While it is not hard to identify foreign students at the University of Macau (UM), knowing the native languages they speak might be a bit challenging because more languages are used on our campus than ever. Therefore, UM professors and students from around the world gathered yesterday (16 February) to celebrate the International Mother Language Day. They embraced linguistic and cultural diversity by reciting poems and singing in their mother tongue.
The event began with the Italian student Veronica Valle sharing her view on love by reciting one of her favourite poems, Inferno Canto XXVI, by Danite Alighieri. Valle ended her poetry recital by translating the most significant lines into English:
‘Consider the seed that gave you birth:
you were not made to live as brutes,
but to be followers of worth and knowledge’
Besides languages that are commonly used on campus, such as Cantonese, Mandarin, English and Portuguese, some participants also spoke French, Brazilian, African languages, Japanese, and Korean.
Language is one of the most powerful tools for preserving our cultural heritage that defines who we are. ‘Our mother tongue shapes us in a way. It shapes how we think, how we view the world, how we view each other, at least in the first few years when we first started to speak our mother tongue,’ says Katrine Wong, one of the event hosts and associate professor from the Faculty of Arts and Humanities.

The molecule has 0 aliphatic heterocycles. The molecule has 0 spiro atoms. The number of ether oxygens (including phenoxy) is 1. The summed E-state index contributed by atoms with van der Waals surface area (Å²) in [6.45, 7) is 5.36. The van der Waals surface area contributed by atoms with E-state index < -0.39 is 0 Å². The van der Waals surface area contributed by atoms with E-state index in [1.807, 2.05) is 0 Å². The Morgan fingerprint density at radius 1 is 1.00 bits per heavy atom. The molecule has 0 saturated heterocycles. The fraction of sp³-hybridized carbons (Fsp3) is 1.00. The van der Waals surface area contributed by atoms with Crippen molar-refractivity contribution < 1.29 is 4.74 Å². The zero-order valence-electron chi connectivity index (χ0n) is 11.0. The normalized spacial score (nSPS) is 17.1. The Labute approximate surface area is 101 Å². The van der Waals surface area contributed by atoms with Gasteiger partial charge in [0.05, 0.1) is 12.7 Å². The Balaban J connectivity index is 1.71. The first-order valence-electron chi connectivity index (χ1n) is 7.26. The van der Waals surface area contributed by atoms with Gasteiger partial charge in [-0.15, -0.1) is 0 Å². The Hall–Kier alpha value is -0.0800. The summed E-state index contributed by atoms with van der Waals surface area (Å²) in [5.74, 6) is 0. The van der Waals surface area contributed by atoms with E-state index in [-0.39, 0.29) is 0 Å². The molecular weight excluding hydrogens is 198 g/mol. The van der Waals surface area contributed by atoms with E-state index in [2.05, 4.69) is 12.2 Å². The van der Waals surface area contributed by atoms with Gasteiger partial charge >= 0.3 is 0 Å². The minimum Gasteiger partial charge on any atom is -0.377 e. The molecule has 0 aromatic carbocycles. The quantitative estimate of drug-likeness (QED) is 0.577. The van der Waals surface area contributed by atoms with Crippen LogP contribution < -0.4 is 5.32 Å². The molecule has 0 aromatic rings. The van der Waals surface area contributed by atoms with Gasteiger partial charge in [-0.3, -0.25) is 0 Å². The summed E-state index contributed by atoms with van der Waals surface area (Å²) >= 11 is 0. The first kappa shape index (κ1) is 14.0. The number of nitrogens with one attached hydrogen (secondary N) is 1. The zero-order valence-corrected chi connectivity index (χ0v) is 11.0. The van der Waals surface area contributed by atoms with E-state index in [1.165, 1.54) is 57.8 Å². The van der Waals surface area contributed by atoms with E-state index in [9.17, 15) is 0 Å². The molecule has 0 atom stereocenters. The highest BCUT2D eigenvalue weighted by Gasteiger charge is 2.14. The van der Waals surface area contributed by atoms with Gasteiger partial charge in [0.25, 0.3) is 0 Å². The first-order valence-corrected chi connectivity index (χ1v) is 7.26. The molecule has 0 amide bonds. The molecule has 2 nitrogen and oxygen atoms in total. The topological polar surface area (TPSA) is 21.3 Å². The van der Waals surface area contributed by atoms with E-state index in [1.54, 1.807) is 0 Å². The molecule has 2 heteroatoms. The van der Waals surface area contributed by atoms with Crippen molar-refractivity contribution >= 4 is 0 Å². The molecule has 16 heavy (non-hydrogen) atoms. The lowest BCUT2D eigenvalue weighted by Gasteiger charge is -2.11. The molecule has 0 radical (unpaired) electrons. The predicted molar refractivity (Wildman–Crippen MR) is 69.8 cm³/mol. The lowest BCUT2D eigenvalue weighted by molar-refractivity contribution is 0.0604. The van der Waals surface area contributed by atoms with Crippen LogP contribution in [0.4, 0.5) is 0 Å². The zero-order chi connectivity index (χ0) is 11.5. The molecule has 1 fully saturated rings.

Prof Wong also explains the connection between this event and this year’s theme,‘Towards Sustainable Futures through Multilingual Education’. ‘(Since there are) a lot of attacks and arguments everywhere, we really need to learn how to respect and accept each other’s cultures and languages. And by doing so, we can then have a better understanding of what exactly being a human being or being a world citizen is,’ she says. With an increasing international population on campus, she feels a strong need to celebrate this event, and she is grateful to her colleagues for ‘pulling people together’.
Inocência Mata, one of the event hosts and associate professor from the Faculty of Arts and Humanities, says that the celebration aims to encourage linguistic diversity and multilingual education on campus. ‘We want to help our students develop fuller awareness of linguistic and cultural traditions throughout the world and to inspire solidarity based on understanding, tolerance and dialogue,’ she says.
The International Mother Language Day, held annually on 21 February, was established by the United Nations Educational, Scientific and Cultural Organization (UNESCO) in 1999 to raise awareness of languages around the world and to promote cultural diversity.